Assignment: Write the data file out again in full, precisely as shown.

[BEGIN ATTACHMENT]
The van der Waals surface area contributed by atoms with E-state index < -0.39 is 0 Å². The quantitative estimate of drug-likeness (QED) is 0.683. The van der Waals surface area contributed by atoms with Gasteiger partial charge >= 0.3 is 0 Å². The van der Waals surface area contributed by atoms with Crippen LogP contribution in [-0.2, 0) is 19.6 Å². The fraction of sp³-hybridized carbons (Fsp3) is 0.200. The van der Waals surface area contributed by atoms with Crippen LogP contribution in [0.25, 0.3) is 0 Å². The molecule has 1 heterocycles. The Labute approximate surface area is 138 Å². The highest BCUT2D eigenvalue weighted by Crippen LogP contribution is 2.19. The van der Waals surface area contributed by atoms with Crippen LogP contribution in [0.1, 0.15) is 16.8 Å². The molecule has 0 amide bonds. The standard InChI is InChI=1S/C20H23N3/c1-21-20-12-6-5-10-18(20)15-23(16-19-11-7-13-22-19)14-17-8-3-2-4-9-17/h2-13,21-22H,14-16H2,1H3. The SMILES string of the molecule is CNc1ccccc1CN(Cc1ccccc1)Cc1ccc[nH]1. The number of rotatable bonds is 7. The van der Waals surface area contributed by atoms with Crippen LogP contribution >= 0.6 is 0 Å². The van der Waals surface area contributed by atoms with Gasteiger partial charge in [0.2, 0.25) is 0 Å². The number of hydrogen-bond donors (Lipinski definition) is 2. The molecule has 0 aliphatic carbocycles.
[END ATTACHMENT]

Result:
The van der Waals surface area contributed by atoms with E-state index < -0.39 is 0 Å². The quantitative estimate of drug-likeness (QED) is 0.683. The van der Waals surface area contributed by atoms with Gasteiger partial charge >= 0.3 is 0 Å². The van der Waals surface area contributed by atoms with Crippen LogP contribution in [-0.2, 0) is 19.6 Å². The fraction of sp³-hybridized carbons (Fsp3) is 0.200. The van der Waals surface area contributed by atoms with Crippen LogP contribution in [0.25, 0.3) is 0 Å². The molecule has 1 heterocycles. The Labute approximate surface area is 138 Å². The highest BCUT2D eigenvalue weighted by Crippen LogP contribution is 2.19. The van der Waals surface area contributed by atoms with Crippen LogP contribution in [0.1, 0.15) is 16.8 Å². The molecule has 0 amide bonds. The standard InChI is InChI=1S/C20H23N3/c1-21-20-12-6-5-10-18(20)15-23(16-19-11-7-13-22-19)14-17-8-3-2-4-9-17/h2-13,21-22H,14-16H2,1H3. The SMILES string of the molecule is CNc1ccccc1CN(Cc1ccccc1)Cc1ccc[nH]1. The number of rotatable bonds is 7. The van der Waals surface area contributed by atoms with Crippen LogP contribution >= 0.6 is 0 Å². The van der Waals surface area contributed by atoms with Gasteiger partial charge in [0.2, 0.25) is 0 Å². The number of hydrogen-bond donors (Lipinski definition) is 2. The molecule has 0 aliphatic carbocycles.